Veteran Recalls Normandy Invasion On 70th Anniversary of D-Day - My9 New Jersey

Veteran Recalls Normandy Invasion On 70th Anniversary of D-Day

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Denville, New Jersey (My9NJ) - The 70th anniversary of D-Day has come and WWII veteran, 87 year-old, Alfred John Sippel set-off on a journey back to Normandy, France for the first time to pay his respects.

Sippel is a First-Class Seaman, from Denville, New Jersey. He joined the Navy when he was just 16 years-old and fresh out of boot camp. He turned 17 years-old in January and was in Normandy that following June.

"I made a little promise to myself a long time ago that I wanted to go back and pay my respects. Those guys weren’t as lucky as I was and that’s what I’m gonna do,” he explained.

This trip and the history behind D-Day are clearly very emotional for Mr. Sippel. He shared stories about how his ship headed for Omaha Beach, taking on men from another ship for the mission. He described the conditions they were under at that time which were horrid.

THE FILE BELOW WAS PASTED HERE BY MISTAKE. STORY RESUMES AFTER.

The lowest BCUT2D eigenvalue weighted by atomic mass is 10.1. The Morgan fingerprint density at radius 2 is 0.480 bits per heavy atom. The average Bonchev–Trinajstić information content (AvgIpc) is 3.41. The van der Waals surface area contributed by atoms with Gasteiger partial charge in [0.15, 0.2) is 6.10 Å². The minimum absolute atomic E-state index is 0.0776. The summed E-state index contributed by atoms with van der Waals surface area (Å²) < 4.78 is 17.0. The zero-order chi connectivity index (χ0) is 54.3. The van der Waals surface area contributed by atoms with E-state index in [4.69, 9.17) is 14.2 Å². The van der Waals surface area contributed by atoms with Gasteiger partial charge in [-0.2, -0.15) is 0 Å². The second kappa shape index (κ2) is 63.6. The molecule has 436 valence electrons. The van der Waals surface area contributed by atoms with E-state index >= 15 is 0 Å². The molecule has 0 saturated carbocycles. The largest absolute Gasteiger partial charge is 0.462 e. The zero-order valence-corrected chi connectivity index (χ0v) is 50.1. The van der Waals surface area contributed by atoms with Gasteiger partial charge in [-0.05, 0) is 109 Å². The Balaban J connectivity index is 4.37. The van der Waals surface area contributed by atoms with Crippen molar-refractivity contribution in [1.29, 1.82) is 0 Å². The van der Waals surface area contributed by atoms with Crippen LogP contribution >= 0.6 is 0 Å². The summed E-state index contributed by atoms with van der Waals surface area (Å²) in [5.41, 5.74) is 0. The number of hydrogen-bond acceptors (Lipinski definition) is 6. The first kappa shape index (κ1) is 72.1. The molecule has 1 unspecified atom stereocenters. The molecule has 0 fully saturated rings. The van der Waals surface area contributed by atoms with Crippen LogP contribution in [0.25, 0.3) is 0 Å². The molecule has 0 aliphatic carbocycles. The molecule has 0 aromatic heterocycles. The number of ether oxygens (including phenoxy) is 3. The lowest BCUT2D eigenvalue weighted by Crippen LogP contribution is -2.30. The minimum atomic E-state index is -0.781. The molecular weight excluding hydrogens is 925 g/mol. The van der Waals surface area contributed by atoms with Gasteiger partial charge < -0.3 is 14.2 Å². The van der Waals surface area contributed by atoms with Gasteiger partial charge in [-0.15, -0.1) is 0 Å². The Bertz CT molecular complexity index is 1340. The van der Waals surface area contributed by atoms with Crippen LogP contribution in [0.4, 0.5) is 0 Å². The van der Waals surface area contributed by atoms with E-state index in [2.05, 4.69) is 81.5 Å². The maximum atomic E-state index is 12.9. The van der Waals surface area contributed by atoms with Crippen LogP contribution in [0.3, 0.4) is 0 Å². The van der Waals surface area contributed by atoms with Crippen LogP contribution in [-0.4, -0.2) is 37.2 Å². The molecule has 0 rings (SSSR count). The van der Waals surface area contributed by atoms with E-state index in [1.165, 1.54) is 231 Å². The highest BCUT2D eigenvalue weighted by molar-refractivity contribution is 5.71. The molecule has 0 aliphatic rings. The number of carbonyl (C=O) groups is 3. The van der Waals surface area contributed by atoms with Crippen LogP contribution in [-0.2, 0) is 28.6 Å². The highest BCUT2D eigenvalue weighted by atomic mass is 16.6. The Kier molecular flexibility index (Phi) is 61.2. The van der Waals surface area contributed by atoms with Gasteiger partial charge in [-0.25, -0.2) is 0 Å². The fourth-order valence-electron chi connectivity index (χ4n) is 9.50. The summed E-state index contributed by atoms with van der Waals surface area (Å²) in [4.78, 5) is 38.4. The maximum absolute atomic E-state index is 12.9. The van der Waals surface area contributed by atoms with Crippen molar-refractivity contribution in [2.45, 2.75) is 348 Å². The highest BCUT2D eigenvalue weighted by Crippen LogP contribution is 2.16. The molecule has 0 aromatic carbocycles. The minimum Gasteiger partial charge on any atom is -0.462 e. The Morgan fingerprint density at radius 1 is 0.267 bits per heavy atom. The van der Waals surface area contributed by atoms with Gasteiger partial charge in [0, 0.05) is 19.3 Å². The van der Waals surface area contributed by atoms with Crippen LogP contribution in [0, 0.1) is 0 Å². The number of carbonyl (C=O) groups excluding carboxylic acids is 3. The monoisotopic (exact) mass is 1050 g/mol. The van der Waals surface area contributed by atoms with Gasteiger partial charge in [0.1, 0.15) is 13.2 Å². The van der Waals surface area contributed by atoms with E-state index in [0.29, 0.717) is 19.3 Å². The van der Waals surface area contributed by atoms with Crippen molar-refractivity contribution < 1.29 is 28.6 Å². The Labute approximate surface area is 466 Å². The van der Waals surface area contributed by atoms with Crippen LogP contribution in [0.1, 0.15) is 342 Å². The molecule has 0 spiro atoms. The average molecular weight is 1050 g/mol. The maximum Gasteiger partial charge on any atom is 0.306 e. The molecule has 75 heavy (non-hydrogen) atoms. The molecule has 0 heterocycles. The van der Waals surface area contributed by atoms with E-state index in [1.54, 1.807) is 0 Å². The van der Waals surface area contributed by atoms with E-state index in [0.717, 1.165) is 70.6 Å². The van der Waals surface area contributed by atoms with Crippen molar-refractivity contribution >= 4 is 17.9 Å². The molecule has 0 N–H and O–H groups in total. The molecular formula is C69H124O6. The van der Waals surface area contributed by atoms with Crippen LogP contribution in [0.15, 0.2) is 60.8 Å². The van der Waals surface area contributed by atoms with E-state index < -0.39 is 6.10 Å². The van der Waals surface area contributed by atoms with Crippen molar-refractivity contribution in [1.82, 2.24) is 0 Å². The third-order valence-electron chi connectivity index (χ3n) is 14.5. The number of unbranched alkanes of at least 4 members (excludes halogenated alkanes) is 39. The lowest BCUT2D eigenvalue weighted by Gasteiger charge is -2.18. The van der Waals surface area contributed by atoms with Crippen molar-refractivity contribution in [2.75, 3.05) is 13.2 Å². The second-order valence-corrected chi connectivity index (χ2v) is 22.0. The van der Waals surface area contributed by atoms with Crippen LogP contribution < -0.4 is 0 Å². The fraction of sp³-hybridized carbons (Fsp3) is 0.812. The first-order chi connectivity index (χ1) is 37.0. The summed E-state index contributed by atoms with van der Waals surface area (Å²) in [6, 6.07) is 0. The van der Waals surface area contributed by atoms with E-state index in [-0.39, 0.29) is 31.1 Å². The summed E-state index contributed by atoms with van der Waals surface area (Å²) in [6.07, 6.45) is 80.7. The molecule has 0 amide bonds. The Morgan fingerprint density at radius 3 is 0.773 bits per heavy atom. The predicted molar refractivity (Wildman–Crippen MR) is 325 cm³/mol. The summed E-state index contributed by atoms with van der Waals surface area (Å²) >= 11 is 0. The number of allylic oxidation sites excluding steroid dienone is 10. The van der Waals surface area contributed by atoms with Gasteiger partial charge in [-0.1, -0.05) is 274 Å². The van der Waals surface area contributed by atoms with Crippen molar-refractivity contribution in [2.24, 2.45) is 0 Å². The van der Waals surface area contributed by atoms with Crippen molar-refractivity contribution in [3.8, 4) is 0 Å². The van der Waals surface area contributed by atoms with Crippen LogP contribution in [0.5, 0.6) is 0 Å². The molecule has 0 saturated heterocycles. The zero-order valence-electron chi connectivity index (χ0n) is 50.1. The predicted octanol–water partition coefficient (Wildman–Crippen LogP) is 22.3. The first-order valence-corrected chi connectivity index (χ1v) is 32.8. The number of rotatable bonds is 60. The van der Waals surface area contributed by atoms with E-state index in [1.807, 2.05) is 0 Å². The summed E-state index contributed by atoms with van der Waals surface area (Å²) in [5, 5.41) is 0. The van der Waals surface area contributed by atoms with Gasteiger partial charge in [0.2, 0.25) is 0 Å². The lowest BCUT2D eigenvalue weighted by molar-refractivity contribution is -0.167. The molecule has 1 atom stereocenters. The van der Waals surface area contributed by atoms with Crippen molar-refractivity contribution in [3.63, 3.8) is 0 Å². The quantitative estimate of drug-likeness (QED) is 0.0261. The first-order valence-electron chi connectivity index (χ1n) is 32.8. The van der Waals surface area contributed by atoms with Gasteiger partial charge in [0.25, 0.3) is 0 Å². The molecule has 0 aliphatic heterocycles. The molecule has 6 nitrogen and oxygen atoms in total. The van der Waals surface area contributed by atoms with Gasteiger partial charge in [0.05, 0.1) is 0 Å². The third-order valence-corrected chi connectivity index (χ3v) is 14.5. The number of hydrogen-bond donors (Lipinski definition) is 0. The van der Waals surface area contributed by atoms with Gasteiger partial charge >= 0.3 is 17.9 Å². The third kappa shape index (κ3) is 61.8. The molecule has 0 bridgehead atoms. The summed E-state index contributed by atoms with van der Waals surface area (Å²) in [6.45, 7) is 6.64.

“It was a long trip and these guys were tired and weary from being on that boat, cooped up there for a week and they were soaking wet. They were cold and they were sick. Most of them should have been headed for sick-bay instead of heading for that meat grinder," he recalled holding back tears.

As a brave young man Sippel volunteered for a very important task. Mail from loved ones for men stationed out in the sea off Normandy had been piling up and Sippel took a small boat out to hand letters to his fellow soldiers.

“They asked for volunteers so I volunteered so we went and got their mail and brought their mail out to them and I was kind of glad that happened,” he said.

This was particularly hard for Sippel to talk about because this was probably the last piece of mail that many of those seamen ever got to read from loved ones.

The youngest survivors of the June 6, 1944 allied invasion are now in their late 80's, making this possibly the last large gathering of D-day veterans.


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